State texting bans – what’s the holdup?

I’ve watched with great interest over the past few years as state governments have passed legislation to ban motorists from texting while driving. As more states declared it illegal, I began to wonder when other states, including my home state of Alabama, would enact similar – and obviously necessary – legislation.

On Wednesday, May 9, Alabama finally issued its own comprehensive ban, becoming the 38th state to do so. Currently, seven states have no statute on the books to outlaw this inherently unsafe practice – Florida, South Carolina, Hawaii, Arizona, Ohio, South Dakota and Montana. Five others – Mississippi, Texas, Oklahoma, New Mexico and Missouri – only have bans for new drivers and learner’s permit holders. (Here’s a good site outlining various state cellphone and texting laws.)

In the five years since Washington became the first state to outlaw the practice in 2007, we’ve seen President Obama ban the practice for employees driving federal vehicles in 2009, and in 2010 the Federal Motor Carrier Safety Administration followed with a regulation banning texting while driving for all commercial motor vehicle operators.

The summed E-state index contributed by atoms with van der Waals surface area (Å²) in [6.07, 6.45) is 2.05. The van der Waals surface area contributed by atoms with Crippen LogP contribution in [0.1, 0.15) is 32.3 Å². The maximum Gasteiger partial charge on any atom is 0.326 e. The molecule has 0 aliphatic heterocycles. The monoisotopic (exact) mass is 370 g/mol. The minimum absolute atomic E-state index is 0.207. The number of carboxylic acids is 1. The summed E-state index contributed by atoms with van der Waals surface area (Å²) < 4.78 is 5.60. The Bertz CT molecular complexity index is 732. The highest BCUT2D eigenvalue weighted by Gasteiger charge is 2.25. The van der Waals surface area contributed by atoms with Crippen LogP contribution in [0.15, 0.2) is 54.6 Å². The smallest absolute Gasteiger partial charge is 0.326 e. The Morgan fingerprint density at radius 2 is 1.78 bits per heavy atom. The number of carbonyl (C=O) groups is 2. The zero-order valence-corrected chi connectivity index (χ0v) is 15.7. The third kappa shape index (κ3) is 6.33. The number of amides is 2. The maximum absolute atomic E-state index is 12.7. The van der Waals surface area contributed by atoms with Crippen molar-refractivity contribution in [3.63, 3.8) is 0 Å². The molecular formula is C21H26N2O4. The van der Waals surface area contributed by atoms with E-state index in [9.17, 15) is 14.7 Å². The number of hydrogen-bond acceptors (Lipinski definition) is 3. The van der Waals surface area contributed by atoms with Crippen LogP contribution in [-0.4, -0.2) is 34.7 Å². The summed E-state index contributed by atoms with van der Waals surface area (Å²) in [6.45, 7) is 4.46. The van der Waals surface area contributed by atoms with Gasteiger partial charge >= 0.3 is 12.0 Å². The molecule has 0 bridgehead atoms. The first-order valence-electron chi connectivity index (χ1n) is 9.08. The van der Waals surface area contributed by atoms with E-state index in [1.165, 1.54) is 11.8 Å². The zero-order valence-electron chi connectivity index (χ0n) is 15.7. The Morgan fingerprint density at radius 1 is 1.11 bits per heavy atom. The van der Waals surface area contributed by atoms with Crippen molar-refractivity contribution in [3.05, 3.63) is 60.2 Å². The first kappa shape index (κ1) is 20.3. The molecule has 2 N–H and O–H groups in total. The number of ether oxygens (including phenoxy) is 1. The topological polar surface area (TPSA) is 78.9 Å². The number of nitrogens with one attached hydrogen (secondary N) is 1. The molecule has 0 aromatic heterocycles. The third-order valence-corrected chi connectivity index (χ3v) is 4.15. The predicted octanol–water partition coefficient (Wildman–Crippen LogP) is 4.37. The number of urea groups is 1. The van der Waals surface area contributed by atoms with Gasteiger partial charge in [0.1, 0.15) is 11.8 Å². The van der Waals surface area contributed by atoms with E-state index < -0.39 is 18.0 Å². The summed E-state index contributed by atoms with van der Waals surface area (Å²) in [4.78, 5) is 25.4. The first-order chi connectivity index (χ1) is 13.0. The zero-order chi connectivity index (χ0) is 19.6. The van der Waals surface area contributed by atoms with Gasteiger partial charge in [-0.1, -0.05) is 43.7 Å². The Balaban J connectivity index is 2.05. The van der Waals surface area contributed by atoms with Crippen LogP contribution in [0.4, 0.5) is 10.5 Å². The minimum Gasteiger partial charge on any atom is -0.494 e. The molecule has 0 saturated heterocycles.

What will it take to get the remaining states to get on board, a federal regulation? With all the statistics on the dangers of distracted driving, five years is far too long (tsk, tsk, Alabama and other late-comers) to just now be implementing bans.

Naysayers of texting bans will argue that drivers will continue to text while driving, regardless of state and federal laws. It’s an inherently difficult law for police officers and state troopers to enforce, and too often, the penalties aren’t severe. In Alabama’s case, the penalties ($25, $50 and $75 for first, second and third offenses) probably won’t do much to deter the practice.

While these are valid arguments, any deterrent to texting while driving is a worthy endeavor. If nothing else, it provides another opportunity for parents to have discussions with their children about the dangers of distracted driving. And just perhaps it could prevent more accidents, such as this one captured on the dash-cam of a state trooper (WARNING:video below contains graphic/disturbing content), from ever happening in the first place.